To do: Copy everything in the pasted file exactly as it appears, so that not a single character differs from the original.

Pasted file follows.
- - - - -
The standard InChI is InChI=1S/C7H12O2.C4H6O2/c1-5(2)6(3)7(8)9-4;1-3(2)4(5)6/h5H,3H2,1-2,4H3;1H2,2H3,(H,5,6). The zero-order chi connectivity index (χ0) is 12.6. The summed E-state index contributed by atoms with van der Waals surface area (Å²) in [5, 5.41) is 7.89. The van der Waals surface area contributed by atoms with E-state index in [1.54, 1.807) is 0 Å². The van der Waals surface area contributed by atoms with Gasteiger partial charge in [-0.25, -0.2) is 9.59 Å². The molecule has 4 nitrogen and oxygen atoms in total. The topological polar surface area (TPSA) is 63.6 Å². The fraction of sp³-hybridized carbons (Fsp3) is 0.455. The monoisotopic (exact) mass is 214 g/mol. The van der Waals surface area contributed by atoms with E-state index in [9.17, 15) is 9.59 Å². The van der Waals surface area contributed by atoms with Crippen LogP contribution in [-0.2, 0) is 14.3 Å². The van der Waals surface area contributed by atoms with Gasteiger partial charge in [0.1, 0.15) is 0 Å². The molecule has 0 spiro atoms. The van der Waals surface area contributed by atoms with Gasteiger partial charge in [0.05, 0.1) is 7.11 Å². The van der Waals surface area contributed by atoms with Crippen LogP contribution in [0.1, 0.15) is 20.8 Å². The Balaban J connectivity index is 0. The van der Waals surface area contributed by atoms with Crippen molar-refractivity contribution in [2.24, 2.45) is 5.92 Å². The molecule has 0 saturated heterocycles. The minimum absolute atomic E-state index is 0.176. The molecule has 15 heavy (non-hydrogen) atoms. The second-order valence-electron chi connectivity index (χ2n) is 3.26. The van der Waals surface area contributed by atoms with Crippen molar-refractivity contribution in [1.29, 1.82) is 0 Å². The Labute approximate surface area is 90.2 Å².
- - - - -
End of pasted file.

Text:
The standard InChI is InChI=1S/C7H12O2.C4H6O2/c1-5(2)6(3)7(8)9-4;1-3(2)4(5)6/h5H,3H2,1-2,4H3;1H2,2H3,(H,5,6). The zero-order chi connectivity index (χ0) is 12.6. The summed E-state index contributed by atoms with van der Waals surface area (Å²) in [5, 5.41) is 7.89. The van der Waals surface area contributed by atoms with E-state index in [1.54, 1.807) is 0 Å². The van der Waals surface area contributed by atoms with Gasteiger partial charge in [-0.25, -0.2) is 9.59 Å². The molecule has 4 nitrogen and oxygen atoms in total. The topological polar surface area (TPSA) is 63.6 Å². The fraction of sp³-hybridized carbons (Fsp3) is 0.455. The monoisotopic (exact) mass is 214 g/mol. The van der Waals surface area contributed by atoms with E-state index in [9.17, 15) is 9.59 Å². The van der Waals surface area contributed by atoms with Crippen LogP contribution in [-0.2, 0) is 14.3 Å². The van der Waals surface area contributed by atoms with Gasteiger partial charge in [0.1, 0.15) is 0 Å². The molecule has 0 spiro atoms. The van der Waals surface area contributed by atoms with Gasteiger partial charge in [0.05, 0.1) is 7.11 Å². The van der Waals surface area contributed by atoms with Crippen LogP contribution in [0.1, 0.15) is 20.8 Å². The Balaban J connectivity index is 0. The van der Waals surface area contributed by atoms with Crippen molar-refractivity contribution in [2.24, 2.45) is 5.92 Å². The molecule has 0 saturated heterocycles. The minimum absolute atomic E-state index is 0.176. The molecule has 15 heavy (non-hydrogen) atoms. The second-order valence-electron chi connectivity index (χ2n) is 3.26. The van der Waals surface area contributed by atoms with Crippen molar-refractivity contribution in [1.29, 1.82) is 0 Å². The Labute approximate surface area is 90.2 Å².